Ever onward....

I had a discussion with a parastatal/crown entity last week that left me feeling buoyant and more focused regarding the direction that tākiri should go towards. I also got co-opted into a focus group dealing with disabled peoples employment issues that sounds quite exciting too, so after my first meeting on the 15th of Feb I will report back on all that that entails and promises…..
All throughout my long career and association with the performing arts industry, I never gave much thought to future changes in career path as I loved working in the performing arts and events industry and very naively thought that it would continue ad-infinitum. Now that I can no longer be part of that industry, and having to relearn half-forgotten skills and learn some new skills in order to make a living and have some purpose, I am facing the same quandary that I guess many other people face much earlier in their productive lives – I don’t like (most of) the work I do! Don’t get me wrong, I LOVE tākiri and creating jewellery plus plotting and planning and talking to people etc. Its some of the other work I have been forced to do that I dislike and I guess that is exactly what others go through earlier on in their careers so I was very spoilt living and working in an industry that I utterly loved for so long, although I have to say that when I started getting sick it dropped me faster than you would a hot potato….
It is evidently summer here in NZ and I am sitting looking out the window at horizontal rain being driven by howling wind (140kmph) Wellington has ‘weather’ and as it sits on the edge of a narrow strait of water between an ocean and a sea, is prone to very sudden and extreme changes in weather. Last week I left home in howling wind with pelting rain and 10 minutes later and 15km away people were walking around in short-sleeved shirts and basking in the sun while I stomped around dressed in heavy weather gear…
Being sick presents many varied obstacles and problems. There is the obvious one of challenging mobility that necessitates great planning and scheming whenever I need to go anywhere, plus I do get fatigued more so than is normal and although I reset after a bit of rest, I need to take this into consideration when having to do anything active. Those are the obvious challenges and they are pretty easily accommodated with enough foresight, what is more difficult to manage are relationships and the effects all of this has on those close to you. What a disability does to your family life is utterly horrendous. Suddenly one partner is very sick with associated challenges and the rest of the family have to cope with this whether they like it or not. Young children have to manage having one parent who cant be like other parents at school, no matter how accommodating the school is, and the other partner suddenly has to step up and be the main bread winner. There are a host of other issues that the family has to deal with associated with coping with the disability and none of them are ‘fair’ on the unaffected members of the family which puts great strain on the relationships in the family…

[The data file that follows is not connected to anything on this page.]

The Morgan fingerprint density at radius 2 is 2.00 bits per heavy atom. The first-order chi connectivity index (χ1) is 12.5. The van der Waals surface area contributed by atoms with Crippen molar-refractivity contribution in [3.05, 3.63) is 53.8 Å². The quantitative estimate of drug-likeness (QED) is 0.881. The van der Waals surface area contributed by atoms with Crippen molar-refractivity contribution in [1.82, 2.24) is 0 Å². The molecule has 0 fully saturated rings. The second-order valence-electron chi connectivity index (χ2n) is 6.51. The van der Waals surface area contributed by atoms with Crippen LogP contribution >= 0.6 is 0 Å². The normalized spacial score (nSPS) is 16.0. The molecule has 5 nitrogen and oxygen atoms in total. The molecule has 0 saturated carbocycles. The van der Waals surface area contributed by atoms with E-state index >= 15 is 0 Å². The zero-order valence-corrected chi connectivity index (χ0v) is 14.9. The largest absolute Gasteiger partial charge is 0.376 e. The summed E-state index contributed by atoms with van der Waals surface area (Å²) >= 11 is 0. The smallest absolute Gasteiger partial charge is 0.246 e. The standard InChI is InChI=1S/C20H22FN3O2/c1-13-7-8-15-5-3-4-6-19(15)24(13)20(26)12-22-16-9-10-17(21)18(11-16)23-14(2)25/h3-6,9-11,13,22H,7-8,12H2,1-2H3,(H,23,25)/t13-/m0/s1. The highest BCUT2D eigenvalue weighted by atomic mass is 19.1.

Today I was asked if I knew of a Dr in Wellington who deals with ms on a regular basis, no I don’t. Wish there was one though! When I go to a Dr now, I am not too surprised that when we start to talk about ms that they turn to Google for help. When you have a disease like ms soon you become more knowledgable about it than most Dr’s are. That is not because I am such a clever-pants, but because with there being so many different ailments/problems/illnesses for Dr’s to know about, one as relatively uncommon as ms gets short changed quite often. I argued with my GP about being prescribed LDN (low dose naltrexone) a drug that is normally used to help cure heroin addiction but which has had fairly radical effects on ms, by taking him pages I had downloaded from the web. He did check to see the side effects (none) before giving it to me, but didn’t laugh when I told him that at least now I could take heroin too…



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